General Electric's bid for Alstom's energy business will force a shakeout in the electrical engineering industry, regardless of whether it or a rival suitor succeeds in breaking up the struggling French group.
While makers of wind turbines and solar panels have already gone through crisis and consolidation, firms supplying thermal turbines and network equipment to Europe's power generation and distribution industry have yet to undergo such an upheaval.
The U.S. group's move on Alstom, which was rescued by the French government in 2004 and now needs help again, has forced German rival Siemens to prepare a counter attack even though the industry's European customers are themselves in trouble.
"GE have clearly woken a sleeping giant," said William Mackie, senior capital goods analyst at Berenberg. "It is very difficult to stand by and do nothing when a competitor like GE appears in your backyard."
The stage is therefore set for the kind of industry reshaping that typically follows a crisis when firms with deeper pockets buy up those with weaker finances such as Alstom, which makes TGV high speed trains as well as power station turbines.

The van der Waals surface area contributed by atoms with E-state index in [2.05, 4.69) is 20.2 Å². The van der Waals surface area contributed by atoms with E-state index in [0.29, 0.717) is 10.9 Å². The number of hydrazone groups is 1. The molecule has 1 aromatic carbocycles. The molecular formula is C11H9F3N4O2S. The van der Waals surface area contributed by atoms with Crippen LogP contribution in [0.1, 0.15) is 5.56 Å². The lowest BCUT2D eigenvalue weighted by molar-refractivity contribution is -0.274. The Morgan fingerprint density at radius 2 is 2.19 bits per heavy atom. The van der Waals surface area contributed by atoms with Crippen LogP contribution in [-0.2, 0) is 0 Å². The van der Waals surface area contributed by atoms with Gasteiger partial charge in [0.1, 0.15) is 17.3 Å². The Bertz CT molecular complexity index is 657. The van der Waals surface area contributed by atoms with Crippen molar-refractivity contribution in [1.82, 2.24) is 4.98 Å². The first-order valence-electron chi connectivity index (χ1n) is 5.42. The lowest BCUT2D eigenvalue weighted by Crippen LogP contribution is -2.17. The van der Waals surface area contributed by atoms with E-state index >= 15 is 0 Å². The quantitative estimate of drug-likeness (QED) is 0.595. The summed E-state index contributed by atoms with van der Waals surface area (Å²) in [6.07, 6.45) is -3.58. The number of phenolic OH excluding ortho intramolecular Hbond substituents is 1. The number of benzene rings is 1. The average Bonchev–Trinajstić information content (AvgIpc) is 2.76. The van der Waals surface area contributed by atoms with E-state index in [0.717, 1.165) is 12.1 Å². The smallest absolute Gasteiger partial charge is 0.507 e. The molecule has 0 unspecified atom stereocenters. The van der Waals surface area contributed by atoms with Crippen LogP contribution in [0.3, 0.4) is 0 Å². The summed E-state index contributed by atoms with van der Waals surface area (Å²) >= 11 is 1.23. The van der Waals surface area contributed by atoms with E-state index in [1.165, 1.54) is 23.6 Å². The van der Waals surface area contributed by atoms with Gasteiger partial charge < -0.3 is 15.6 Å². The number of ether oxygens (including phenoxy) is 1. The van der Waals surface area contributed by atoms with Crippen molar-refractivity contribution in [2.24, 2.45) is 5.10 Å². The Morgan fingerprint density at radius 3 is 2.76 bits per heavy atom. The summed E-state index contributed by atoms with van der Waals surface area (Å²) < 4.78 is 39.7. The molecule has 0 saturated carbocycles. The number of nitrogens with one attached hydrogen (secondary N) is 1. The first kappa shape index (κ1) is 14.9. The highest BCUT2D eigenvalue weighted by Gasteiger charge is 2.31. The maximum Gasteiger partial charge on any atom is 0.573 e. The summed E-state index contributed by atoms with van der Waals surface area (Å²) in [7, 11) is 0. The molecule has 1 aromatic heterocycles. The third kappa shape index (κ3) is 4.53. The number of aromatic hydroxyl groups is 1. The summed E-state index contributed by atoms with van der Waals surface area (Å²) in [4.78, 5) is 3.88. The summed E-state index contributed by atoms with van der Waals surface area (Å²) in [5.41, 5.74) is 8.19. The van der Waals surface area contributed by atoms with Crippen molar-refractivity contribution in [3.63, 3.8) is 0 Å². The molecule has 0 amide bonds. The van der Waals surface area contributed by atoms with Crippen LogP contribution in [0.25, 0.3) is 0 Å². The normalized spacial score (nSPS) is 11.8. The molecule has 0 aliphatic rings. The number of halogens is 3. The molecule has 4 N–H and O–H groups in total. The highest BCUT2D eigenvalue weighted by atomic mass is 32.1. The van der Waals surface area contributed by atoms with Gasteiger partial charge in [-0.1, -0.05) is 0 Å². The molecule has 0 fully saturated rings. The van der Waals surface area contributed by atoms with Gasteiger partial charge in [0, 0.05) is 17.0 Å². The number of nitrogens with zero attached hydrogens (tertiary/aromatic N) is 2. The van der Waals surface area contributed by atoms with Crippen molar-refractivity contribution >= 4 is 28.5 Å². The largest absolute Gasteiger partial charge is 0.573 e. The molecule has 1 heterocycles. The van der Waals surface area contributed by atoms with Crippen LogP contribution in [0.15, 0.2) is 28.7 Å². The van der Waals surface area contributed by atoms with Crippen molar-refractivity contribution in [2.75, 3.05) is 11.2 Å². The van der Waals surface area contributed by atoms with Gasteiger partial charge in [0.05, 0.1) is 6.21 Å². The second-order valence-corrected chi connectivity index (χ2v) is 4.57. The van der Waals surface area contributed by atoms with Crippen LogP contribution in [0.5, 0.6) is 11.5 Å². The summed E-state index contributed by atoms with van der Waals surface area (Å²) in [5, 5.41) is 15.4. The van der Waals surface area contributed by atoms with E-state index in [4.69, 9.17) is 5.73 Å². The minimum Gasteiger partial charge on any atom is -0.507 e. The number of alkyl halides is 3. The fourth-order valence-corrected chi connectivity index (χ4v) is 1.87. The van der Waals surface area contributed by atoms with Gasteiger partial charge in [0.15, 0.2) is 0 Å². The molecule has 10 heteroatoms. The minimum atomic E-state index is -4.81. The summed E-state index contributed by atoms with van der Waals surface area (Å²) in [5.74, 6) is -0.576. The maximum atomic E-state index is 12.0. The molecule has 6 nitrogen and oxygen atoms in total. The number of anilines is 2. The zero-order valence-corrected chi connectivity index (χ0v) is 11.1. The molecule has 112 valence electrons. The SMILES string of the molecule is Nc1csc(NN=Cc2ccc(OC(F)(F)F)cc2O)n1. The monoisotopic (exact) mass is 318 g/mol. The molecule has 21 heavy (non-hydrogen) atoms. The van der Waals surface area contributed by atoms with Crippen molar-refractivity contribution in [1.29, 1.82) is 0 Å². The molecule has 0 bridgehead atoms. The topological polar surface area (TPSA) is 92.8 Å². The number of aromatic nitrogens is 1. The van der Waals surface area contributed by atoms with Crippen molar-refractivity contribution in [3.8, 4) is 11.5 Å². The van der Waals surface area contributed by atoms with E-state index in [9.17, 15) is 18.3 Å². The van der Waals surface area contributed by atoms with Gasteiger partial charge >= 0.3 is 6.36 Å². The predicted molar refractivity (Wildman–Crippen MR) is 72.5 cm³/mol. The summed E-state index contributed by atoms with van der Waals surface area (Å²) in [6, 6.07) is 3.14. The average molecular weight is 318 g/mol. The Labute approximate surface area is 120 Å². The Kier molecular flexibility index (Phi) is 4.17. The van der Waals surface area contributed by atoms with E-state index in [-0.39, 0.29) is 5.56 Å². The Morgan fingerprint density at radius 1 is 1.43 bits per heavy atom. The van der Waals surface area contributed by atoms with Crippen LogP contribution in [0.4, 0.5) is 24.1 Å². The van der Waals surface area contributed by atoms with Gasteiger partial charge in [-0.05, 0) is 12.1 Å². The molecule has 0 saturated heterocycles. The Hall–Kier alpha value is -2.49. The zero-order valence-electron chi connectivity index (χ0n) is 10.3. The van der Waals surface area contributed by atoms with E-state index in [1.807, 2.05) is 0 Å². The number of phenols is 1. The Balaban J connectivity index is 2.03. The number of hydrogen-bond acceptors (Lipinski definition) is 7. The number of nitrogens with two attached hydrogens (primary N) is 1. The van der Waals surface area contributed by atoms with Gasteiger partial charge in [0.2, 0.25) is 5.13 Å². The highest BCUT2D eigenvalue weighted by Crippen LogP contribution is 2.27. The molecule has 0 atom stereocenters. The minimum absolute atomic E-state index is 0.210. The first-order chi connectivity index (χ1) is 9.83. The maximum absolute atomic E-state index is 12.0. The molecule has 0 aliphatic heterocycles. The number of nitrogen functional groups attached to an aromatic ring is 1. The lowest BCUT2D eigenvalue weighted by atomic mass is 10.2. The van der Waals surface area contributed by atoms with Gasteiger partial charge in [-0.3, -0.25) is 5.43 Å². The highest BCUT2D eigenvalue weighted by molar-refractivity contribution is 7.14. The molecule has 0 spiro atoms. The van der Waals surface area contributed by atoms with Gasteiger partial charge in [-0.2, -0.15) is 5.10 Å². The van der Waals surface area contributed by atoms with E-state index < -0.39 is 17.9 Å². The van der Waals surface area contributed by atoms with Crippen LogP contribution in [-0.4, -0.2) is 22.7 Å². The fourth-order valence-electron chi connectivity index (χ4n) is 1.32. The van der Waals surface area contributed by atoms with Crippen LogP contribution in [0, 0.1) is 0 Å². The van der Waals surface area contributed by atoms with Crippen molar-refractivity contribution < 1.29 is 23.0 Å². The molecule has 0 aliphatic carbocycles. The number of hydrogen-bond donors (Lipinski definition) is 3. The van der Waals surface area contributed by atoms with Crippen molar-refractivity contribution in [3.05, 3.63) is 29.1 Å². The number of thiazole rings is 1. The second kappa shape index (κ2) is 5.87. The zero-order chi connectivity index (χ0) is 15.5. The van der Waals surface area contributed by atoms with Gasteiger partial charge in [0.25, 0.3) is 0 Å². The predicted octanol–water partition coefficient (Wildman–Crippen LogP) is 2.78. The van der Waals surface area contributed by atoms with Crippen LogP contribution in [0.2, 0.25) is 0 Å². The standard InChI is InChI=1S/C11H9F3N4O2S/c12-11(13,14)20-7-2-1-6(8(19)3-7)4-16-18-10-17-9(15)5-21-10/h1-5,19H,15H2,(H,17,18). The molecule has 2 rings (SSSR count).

For GE, a major global manufacturer of gas-fired turbines, it makes sense to make a deal with Alstom, whose strength is in steam turbines. The U.S. group would achieve a greater presence in Europe, expand into power networks and raise its industrial clout as it retreats from its finance business.
For Siemens, which has proposed exchanging part of its train business plus cash for Alstom's power arm, the justification is less clear-cut apart from foiling GE's $13 billion cash bid. For debt-laden Alstom, a deal is a matter of survival which will mean admitting it has failed to become a global energy player.
Alstom, which has a market capitalisation of $11.5 billion, is far outgunned by GE and Siemens which are worth $268 billion and $144 billion respectively. The French government is trying to stall GE's approach, pushing a deal with Siemens while looking at possible French options to save Alstom.
CUSTOMERS IN CRISIS
The engineers' European customers, power utilities, are in their worst crisis since World War II. A glut of subsidised wind and solar energy has created overcapacity, while weak economies and a drive for energy efficiency has depressed demand.
With fossil fuel generation in long-term decline and countries such as Germany pulling out of nuclear power, Siemens is being forced to consider investing more in a sector which has an uncertain future. Steam turbines use heat from coal or nuclear reactors to drive a generator while many gas-fired turbines, which resemble jet engines, are already lying idle.
European utilities have mothballed or closed more than 20 gigawatts - the equivalent of 20 nuclear plants - of gas-fired power plants and virtually stopped investing in power generation assets, emptying their suppliers' order books.
An acquisition of Alstom's power business would boost the energy share of Siemens's revenue to over a half from 30 percent now, said Rob Virdee, an analyst with Espirito Santo Investment Bank.